That’s one of the reasons I enjoy this time of year. We gather around the table and retell the story of our faith. We share meals and memories.
But the truth is, sometimes I wish these conversations could go deeper. I wish we could get beyond the work-is-fine-and-the-kids-are-good answers. I wish we could know each other better. For several years I’ve made a living out of getting people to talk about themselves, so I thought I’d share some suggestions:
Always start with the easy questions, and then work your way up to open-ended questions. Pause. Give people a chance to collect their thoughts. Once they’ve answered, ask a follow-up question.
What interests you the most about social studies? Why is that band so important to you? What do you like most about gardening?
While they are answering, listen. Lean toward them. Look at them. Don’t worry about what you are going to say next. It isn’t about you. Just. Listen. Stay in one conversation at a time so you can focus – and that means putting away your phone, too.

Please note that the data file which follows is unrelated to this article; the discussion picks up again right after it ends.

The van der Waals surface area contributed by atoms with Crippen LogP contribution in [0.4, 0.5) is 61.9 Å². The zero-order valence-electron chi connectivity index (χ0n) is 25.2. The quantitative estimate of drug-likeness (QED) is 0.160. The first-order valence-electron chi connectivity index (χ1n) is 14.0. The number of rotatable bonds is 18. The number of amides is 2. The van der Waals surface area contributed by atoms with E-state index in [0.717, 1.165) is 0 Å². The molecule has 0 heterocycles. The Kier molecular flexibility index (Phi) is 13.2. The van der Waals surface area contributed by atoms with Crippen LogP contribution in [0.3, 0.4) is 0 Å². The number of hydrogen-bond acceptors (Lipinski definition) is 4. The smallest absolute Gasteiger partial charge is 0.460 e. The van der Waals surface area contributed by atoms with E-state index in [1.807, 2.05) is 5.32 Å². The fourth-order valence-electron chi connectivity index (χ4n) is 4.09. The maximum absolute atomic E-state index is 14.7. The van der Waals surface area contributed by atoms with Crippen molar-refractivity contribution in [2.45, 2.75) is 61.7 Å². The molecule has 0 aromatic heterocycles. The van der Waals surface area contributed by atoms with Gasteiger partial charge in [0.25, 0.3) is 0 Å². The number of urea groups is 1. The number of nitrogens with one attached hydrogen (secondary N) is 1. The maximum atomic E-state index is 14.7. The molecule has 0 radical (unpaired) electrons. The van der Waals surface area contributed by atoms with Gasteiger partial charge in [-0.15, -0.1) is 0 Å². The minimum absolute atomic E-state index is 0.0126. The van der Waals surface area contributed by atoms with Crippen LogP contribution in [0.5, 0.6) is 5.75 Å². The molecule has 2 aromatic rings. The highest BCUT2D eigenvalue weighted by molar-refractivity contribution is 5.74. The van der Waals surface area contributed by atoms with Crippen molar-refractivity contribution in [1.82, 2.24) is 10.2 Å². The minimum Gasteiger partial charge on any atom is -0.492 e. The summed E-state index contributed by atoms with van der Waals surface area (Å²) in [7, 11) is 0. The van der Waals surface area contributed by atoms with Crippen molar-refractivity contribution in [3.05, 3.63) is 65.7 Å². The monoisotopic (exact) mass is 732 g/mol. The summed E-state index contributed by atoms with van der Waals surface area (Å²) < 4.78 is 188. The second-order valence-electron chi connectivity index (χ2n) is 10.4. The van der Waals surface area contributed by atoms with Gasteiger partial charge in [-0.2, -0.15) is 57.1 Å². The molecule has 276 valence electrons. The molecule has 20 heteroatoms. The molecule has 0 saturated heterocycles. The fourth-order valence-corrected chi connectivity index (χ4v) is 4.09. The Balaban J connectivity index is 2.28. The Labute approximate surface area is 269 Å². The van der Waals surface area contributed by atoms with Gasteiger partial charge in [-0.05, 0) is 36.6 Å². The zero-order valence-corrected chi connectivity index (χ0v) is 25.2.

If you disagree or if you don’t understand, don’t show it on your face. Give them the chance to explain themselves before you send a signal that you disapprove or you’ll shut down the conversation before it really gets started. Then, if you’d genuinely like to learn more, ask respectful questions.
I’ve never thought of looking at immigration that way, could you tell me more? Could you walk me through an example?
Treat people as fascinating – because they are. And when it is your turn to talk about yourself, tell your story, too. People would really like to know what you remember about historical events. They do want to hear why you believe the way you do.
You’ll all walk away from the table richer than before.